While there are phrases limiting those rights in some cases, you have not given your users a reasonable time in which to assess the changes, decide whether they will accept them and, if they are unhappy with them, to make other arrangements — let alone discuss them with their customers.

Maybe the changes are minimal. Maybe not. Did you provide us with a clear list of changes, explaining the implications? No, you did not.

Your customers face a true dilemma today. Do they roll back to the previous version of the software, knowing that it doubtless contains security flaws that have been patched in the new version? Or do they blindly accept your new EULA without being able to think through the implications for their business and their customers?

Your new EULA will not have been written overnight. Your lawyers will have taken time to consider it, and it will have gone through an approval process within your own company. Why did you not have the simple, basic courtesy to extend the same opportunity to your customers?

Not impressed.

I have pressed “I Agree” because I needed to perform an urgent maintenance task on my server. However I wish to make it clear that I have not, in fact, agreed to your new EULA because I have not been given a reasonable opportunity to consider it.

Your once-happy but now extremely unhappy customer,


Of course cPanel are far from the only example of this arsehattery. Who have you had to deal with lately?

Requiring the “www” sub-domain in 2011? Really?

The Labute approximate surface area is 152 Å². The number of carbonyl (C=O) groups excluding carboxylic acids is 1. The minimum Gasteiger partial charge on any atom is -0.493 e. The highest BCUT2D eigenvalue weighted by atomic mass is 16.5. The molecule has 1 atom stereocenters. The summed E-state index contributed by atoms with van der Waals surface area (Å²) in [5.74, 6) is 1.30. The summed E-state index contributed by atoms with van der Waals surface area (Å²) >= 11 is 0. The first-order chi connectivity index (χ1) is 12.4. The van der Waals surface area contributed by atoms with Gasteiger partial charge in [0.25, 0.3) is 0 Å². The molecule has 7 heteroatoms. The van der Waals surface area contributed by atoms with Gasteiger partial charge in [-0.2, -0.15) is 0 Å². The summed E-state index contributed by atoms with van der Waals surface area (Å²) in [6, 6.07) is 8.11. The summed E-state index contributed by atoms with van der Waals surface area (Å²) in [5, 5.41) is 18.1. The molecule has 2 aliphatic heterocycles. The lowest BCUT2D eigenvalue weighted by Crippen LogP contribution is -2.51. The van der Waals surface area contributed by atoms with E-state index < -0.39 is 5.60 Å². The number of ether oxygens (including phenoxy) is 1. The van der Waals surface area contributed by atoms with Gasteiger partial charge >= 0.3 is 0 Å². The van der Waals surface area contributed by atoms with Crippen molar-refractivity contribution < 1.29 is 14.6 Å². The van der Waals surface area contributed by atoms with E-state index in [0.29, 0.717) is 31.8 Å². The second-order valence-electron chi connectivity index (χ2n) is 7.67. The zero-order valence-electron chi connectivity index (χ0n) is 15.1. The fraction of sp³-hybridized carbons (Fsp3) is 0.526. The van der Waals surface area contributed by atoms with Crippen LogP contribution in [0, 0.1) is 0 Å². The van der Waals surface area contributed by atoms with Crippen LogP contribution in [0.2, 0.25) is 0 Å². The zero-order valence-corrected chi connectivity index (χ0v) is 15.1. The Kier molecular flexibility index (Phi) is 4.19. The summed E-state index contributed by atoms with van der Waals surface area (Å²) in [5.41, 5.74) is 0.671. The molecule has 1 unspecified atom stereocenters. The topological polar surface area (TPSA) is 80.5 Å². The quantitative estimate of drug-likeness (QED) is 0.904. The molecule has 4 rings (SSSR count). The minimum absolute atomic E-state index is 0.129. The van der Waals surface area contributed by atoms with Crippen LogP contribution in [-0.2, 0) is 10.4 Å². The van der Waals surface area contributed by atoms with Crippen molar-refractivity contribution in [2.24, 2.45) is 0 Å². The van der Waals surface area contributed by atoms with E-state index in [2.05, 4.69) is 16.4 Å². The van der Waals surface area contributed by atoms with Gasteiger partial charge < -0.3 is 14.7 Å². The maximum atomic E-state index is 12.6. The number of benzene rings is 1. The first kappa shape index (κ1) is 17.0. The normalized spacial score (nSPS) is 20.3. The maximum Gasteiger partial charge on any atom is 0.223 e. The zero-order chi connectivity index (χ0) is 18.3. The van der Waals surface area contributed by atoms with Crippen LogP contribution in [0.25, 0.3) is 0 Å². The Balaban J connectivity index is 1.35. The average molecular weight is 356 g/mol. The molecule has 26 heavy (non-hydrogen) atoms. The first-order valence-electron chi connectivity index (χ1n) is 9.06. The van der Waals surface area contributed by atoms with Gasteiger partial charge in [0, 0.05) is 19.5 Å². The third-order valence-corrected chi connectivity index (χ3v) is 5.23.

I’m currently researching some websites for a story I’m writing, and I’m amazed that one of the sites requires you to specify the “www” sub-domain or it just won’t work. “WTF? It’s 2011,” I thought. But am I wrong?

I decided to ask on Twitter. “How would you describe a business whose website demands that you use the ‘www’ sub-domain or it won’t work?” Here’s the first responses I got.

Ignorant. Fucking idiots. Sub Standard? Lame. Misconfigured. My work place *sigh* Partying like it was 1999. In need of some DNS sysadmining? Antiquated. One that doesn’t know how to configure their services properly. Pedantic. Woefully Witless Website? DNS-illiterate? Paying for poor advice, choosing inadequate consultants. One that needs help addressing user behaviour.

Well that seems fairly clear…

I had to stop looking after that, my question generated far more responses that I’d expected and the consensus was obvious pretty damn fast.

One person described it as a cPanel-based business, but I disagree. I use the cPanel web hosting control panel at Prussia.Net, and by default it sets up websites to work both with and without the “www”.

Another said he was about to go on a rant about bom.gov.au but they’ve finally fixed it. As has Australia Post at austpost.com.au.

Are there any particularly annoying examples of this phenomenon?